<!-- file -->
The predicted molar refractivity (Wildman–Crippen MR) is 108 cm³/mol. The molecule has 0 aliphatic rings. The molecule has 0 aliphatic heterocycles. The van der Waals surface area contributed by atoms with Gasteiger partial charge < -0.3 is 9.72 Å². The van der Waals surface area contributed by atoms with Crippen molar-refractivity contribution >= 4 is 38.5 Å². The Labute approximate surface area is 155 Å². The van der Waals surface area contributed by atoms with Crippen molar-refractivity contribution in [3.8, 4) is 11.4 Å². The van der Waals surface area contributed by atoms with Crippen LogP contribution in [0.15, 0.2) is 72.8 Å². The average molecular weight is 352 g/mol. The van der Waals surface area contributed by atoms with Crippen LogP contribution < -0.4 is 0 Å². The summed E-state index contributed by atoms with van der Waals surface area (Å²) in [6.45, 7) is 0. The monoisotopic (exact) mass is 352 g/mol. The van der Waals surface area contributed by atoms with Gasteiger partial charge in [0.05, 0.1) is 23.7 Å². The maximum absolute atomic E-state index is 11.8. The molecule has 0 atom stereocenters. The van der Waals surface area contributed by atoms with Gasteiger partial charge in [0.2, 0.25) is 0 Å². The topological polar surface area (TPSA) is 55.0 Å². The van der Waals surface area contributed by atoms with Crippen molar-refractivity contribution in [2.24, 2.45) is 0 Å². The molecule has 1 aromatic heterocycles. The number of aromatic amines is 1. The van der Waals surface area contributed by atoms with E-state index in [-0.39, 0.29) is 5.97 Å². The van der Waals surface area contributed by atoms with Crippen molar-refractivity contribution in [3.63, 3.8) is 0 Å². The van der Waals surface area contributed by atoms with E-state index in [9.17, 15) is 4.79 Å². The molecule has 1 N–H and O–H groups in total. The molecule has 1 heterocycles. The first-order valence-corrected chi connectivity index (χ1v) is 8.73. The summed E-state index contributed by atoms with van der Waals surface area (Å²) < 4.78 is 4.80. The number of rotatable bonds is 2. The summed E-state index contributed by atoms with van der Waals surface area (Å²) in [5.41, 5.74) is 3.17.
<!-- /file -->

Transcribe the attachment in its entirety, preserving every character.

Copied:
The predicted molar refractivity (Wildman–Crippen MR) is 108 cm³/mol. The molecule has 0 aliphatic rings. The molecule has 0 aliphatic heterocycles. The van der Waals surface area contributed by atoms with Gasteiger partial charge < -0.3 is 9.72 Å². The van der Waals surface area contributed by atoms with Crippen molar-refractivity contribution >= 4 is 38.5 Å². The Labute approximate surface area is 155 Å². The van der Waals surface area contributed by atoms with Crippen molar-refractivity contribution in [3.8, 4) is 11.4 Å². The van der Waals surface area contributed by atoms with Crippen LogP contribution in [0.15, 0.2) is 72.8 Å². The average molecular weight is 352 g/mol. The van der Waals surface area contributed by atoms with Crippen LogP contribution < -0.4 is 0 Å². The summed E-state index contributed by atoms with van der Waals surface area (Å²) in [6.45, 7) is 0. The monoisotopic (exact) mass is 352 g/mol. The van der Waals surface area contributed by atoms with Gasteiger partial charge in [0.05, 0.1) is 23.7 Å². The maximum absolute atomic E-state index is 11.8. The molecule has 0 atom stereocenters. The van der Waals surface area contributed by atoms with Gasteiger partial charge in [0.2, 0.25) is 0 Å². The topological polar surface area (TPSA) is 55.0 Å². The van der Waals surface area contributed by atoms with Crippen molar-refractivity contribution in [2.24, 2.45) is 0 Å². The molecule has 1 aromatic heterocycles. The number of aromatic amines is 1. The van der Waals surface area contributed by atoms with E-state index in [-0.39, 0.29) is 5.97 Å². The van der Waals surface area contributed by atoms with Crippen molar-refractivity contribution in [3.63, 3.8) is 0 Å². The van der Waals surface area contributed by atoms with E-state index in [9.17, 15) is 4.79 Å². The molecule has 1 N–H and O–H groups in total. The molecule has 1 heterocycles. The first-order valence-corrected chi connectivity index (χ1v) is 8.73. The summed E-state index contributed by atoms with van der Waals surface area (Å²) < 4.78 is 4.80. The number of rotatable bonds is 2. The summed E-state index contributed by atoms with van der Waals surface area (Å²) in [5.41, 5.74) is 3.17.